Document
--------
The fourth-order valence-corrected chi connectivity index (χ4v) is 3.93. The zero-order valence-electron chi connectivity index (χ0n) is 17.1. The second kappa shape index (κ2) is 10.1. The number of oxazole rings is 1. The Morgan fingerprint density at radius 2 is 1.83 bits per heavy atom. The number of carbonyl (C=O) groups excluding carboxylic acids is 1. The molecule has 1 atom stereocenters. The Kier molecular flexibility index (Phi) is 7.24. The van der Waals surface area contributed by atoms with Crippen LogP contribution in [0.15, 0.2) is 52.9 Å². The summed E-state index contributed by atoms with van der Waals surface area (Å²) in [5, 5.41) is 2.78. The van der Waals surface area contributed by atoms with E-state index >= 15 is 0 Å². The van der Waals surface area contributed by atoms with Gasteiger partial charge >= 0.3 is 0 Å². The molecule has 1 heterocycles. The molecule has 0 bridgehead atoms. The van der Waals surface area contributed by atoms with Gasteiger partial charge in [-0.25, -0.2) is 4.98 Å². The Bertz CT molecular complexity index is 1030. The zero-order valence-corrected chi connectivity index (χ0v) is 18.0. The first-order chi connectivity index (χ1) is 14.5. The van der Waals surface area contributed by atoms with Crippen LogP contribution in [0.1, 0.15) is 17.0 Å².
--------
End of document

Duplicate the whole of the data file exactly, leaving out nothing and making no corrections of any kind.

The fourth-order valence-corrected chi connectivity index (χ4v) is 3.93. The zero-order valence-electron chi connectivity index (χ0n) is 17.1. The second kappa shape index (κ2) is 10.1. The number of oxazole rings is 1. The Morgan fingerprint density at radius 2 is 1.83 bits per heavy atom. The number of carbonyl (C=O) groups excluding carboxylic acids is 1. The molecule has 1 atom stereocenters. The Kier molecular flexibility index (Phi) is 7.24. The van der Waals surface area contributed by atoms with Crippen LogP contribution in [0.15, 0.2) is 52.9 Å². The summed E-state index contributed by atoms with van der Waals surface area (Å²) in [5, 5.41) is 2.78. The van der Waals surface area contributed by atoms with E-state index >= 15 is 0 Å². The van der Waals surface area contributed by atoms with Gasteiger partial charge >= 0.3 is 0 Å². The molecule has 1 heterocycles. The molecule has 0 bridgehead atoms. The van der Waals surface area contributed by atoms with Gasteiger partial charge in [-0.25, -0.2) is 4.98 Å². The Bertz CT molecular complexity index is 1030. The zero-order valence-corrected chi connectivity index (χ0v) is 18.0. The first-order chi connectivity index (χ1) is 14.5. The van der Waals surface area contributed by atoms with Crippen LogP contribution in [0.1, 0.15) is 17.0 Å².